State-of-the-art treatment for infected teeth
At Ethicare Dental, our highly trained specialist endodontist, Dr Blewitt, carries out treatment and accepts referrals for his services. Dr Blewitt dedicates his practice to carrying out procedures within this field of dentistry. He is highly skilled at completing root canal treatment and produces excellent results even on teeth deemed to be difficult cases.
We have state-of-the-art facilities and technologies at the practice to elevate your treatment. Dr Blewitt makes use of a microscope, rotary instruments and System B warm obturation techniques.Get in touch
What is endodontics (root canal treatment)?
Endodontics is the speciality in dentistry that is concerned with the diagnosis and treatment of diseases of the dental pulp. The pulp contains nerves and blood vessels, and lies inside a tooth within the pulp chamber and root canals.
When the pulp is injured, diseased and unable to repair itself it becomes inflamed and eventually dies. The most frequent causes of pulp damage are from extensive decay, deep restorations that are leaking, blows to teeth and cracks in the teeth. Bacteria from the decay and saliva can leak into the pulp to cause infection. If left untreated, the infection can spread to the tip of the root and out onto the bone, forming an abscess.
Pain and swelling will often accompany the infection. Without endodontic treatment, the tooth may have to be extracted.
What does root canal treatment involve?
Root canal treatment can be quite a lengthy process, involving several appointments. Initially, we use local anaesthetic to numb the affected area and minimise your discomfort during treatment. We isolate the infected tooth using a rubber dam, ensuring there will be no contamination from saliva and the procedure is as safe and hygienic as possible.
We enter the tooth and remove the infected pulp using small instruments and a microscope to aid precision and accuracy. In some cases, we measure the length of the root canal using an advanced digital device and aid diagnosis with x-rays.
The root canals are thoroughly cleaned and shaped before being filled with a rubber compound material known as gutta percha. This seals the tooth and prevents bacteria from entering. We then place a restoration on the tooth to help it regain the proper function. This is usually a filling, but some cases may require a crown.
Frequently Asked Questions
The success rate is generally very high. Studies have quoted figures of 90% to 95% success. Those in the failure group may be amenable to re-treatment or surgical treatment, however, in these cases, there is little data to offer guidelines on success rate.
No, because the dentist will make sure that the tooth is anaesthetised for the procedure. Often, patients find that root canal treatment is nowhere near as bad as they expected, and they feel enormous relief when they no longer are in pain from their infected tooth!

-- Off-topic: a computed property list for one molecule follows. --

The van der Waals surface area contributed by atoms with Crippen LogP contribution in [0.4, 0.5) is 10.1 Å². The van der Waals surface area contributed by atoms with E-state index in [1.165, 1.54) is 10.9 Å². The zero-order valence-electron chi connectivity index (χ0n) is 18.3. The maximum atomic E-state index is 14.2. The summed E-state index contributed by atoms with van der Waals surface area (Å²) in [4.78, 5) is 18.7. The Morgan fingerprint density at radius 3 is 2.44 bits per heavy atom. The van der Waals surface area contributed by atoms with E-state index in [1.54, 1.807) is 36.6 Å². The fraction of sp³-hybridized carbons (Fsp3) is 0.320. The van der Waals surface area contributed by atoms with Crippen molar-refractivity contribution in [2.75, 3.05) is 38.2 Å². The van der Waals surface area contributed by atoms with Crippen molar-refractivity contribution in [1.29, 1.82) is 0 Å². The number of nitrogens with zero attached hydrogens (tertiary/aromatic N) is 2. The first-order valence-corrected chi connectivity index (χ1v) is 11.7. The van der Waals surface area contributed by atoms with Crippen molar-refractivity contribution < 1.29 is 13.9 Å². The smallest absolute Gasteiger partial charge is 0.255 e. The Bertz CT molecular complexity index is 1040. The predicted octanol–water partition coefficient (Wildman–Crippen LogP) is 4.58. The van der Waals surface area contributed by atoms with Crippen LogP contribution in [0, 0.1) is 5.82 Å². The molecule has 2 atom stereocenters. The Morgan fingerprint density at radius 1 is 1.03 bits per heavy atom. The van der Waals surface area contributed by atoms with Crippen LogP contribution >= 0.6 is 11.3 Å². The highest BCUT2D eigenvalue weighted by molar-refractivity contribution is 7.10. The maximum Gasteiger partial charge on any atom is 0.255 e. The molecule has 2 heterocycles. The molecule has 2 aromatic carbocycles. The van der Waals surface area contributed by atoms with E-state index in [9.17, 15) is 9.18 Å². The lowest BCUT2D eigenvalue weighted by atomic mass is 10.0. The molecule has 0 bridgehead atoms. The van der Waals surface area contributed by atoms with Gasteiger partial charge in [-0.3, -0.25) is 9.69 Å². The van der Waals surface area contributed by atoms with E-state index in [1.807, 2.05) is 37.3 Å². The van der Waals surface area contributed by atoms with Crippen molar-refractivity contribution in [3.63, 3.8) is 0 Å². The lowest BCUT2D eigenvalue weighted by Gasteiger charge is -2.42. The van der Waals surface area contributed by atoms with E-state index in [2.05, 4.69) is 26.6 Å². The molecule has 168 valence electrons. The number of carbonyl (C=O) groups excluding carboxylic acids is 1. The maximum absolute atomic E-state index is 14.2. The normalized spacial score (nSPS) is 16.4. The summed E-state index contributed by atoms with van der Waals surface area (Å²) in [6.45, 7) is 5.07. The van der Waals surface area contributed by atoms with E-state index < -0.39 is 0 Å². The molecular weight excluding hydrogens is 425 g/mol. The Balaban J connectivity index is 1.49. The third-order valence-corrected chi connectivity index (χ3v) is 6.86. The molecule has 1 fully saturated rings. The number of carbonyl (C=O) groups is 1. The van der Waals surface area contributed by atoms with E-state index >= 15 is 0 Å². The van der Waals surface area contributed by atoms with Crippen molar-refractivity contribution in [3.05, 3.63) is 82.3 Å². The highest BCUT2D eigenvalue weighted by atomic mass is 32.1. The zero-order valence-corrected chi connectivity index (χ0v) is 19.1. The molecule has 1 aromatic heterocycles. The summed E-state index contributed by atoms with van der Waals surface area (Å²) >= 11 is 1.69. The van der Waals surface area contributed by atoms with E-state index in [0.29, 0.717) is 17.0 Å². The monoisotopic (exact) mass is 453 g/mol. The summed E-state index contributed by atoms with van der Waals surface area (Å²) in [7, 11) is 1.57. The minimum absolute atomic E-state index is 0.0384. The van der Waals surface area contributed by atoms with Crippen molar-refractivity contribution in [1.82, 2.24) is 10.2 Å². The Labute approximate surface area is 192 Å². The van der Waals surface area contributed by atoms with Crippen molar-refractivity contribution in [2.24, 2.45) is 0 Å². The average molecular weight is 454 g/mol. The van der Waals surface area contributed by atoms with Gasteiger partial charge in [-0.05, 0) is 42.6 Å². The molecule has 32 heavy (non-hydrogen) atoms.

Occasionally teeth that have very inflamed pulps may still be sensitive despite the anaesthetic, in which case the dentist will dress the tooth with a sedative dressing which will calm the nerve and make a subsequent procedure much easier and pain free.
It is common to have some discomfort after root canal treatment as the infection has been debrided and the body requires a number of days to heal the region at the end of the root of the tooth. This usually means that the tooth is tender to bite on for a few days after but this resolves eventually.
The alternative is to extract the tooth if it is causing pain. There is also the option to do nothing about the problem and the dentist can advise on the risks involved.
Routine root canal treatment can usually be completed in one visit of up to 1 ½ hours duration. Re-root treatments may take between 1 and 3 visits to complete as the process is more involved.
Although root canal treatment has a 90% success rate, sometimes the infection cannot be removed due to blockages of the root canal. Reasons for this include fractured instruments or dentine debris. In this situation, the tooth may require a surgical approach after the initial root canal treatment to remove the affected root tip. Fracture of the instruments used for cleaning the root canal system can occur. This is quite rare and often does not affect the outcome of treatment. Your dentist will advise you on the best treatment options should any complications occur.
That depends on the amount of tooth structure remaining after root canal treatment, and if your dentist decides a crown will be needed to return the proper function. Your dentist will be able to advise you.
Our treatments may be covered by your insurance provider
Visit usOur beautiful new practice is located at:
250 Upper Richmond Road, Putney, London, SW15 6TG Get directions
|Monday||08:45 – 18:00|
|Tuesday||08:45 – 21:00|
|Wednesday||08:45 – 18:00|
|Thursday||08:45 – 18:00|
|Friday||08:15 – 17:00|
|Saturday||09:00 – 14:30|